Finasteridegyno

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Alopecia is caused by inflammation, not DHT.

All androgens cause inflammation.

Inflammation reduces bloodflow and nutrients to the follicle. A hair follicle or graft is an organ that dies without proper oxygen and blood.

If you block DHT you reduce inflammation, if you block T you reduce inflammation. If you use minoxidil you increase blood flow despite having inflammation and the same with laser level therapy. The more things you do the better.

The big 4. Dutasteride Mesotherapy, finasteride/dutasteride, minoxidil and laser level light. You can expect the same results as these 2 guys posted above. It will halt and reverse hair loss on 90% of guys. The rest will need CB or RU being sensitive to T.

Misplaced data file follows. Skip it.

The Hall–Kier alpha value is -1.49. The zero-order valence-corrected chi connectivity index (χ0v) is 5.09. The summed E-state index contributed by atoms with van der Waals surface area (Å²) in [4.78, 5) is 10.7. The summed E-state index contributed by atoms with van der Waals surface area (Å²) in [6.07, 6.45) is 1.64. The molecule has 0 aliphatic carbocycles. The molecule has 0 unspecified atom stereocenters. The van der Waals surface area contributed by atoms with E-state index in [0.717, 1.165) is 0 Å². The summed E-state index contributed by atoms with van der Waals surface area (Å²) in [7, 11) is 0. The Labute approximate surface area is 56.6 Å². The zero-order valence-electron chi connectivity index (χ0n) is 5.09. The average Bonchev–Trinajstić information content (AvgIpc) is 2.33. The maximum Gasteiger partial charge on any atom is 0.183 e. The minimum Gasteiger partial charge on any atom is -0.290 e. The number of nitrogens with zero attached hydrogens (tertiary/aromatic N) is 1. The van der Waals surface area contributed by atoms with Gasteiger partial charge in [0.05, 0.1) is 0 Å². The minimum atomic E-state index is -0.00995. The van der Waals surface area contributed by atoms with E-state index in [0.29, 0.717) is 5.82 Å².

There is not one cure to reduce inflammation. Everything helps.
Basically every cortison reduce inflammation but they don’t work against AA....
 

Mustang

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" Evidence and implications of inflammation as a characteristic feature of MPHL and FPHL are highlighted through evaluation of clinical and quantitative data. Comparable results suggest the presence of significant perifollicular inflammatory infiltrates, such as lymphocytes and histiocytes, as well as the involvement of inflammatory genes, such as CASP7 and TNF, in the presentation of MPHL and FPHL. Resurfacing of the inflammatory aspect in MPHL and FPHL pathogenesis will advance future developments in MPHL and FPHL therapeutic options."

" In a related study, biopsy specimens obtained from over 400 patients with MPHL and FPHL were used to evaluate the presence of perifollicular inflammation with results indicating that approximately 71% of the MPHL and FPHL specimen samples exhibited inflammation"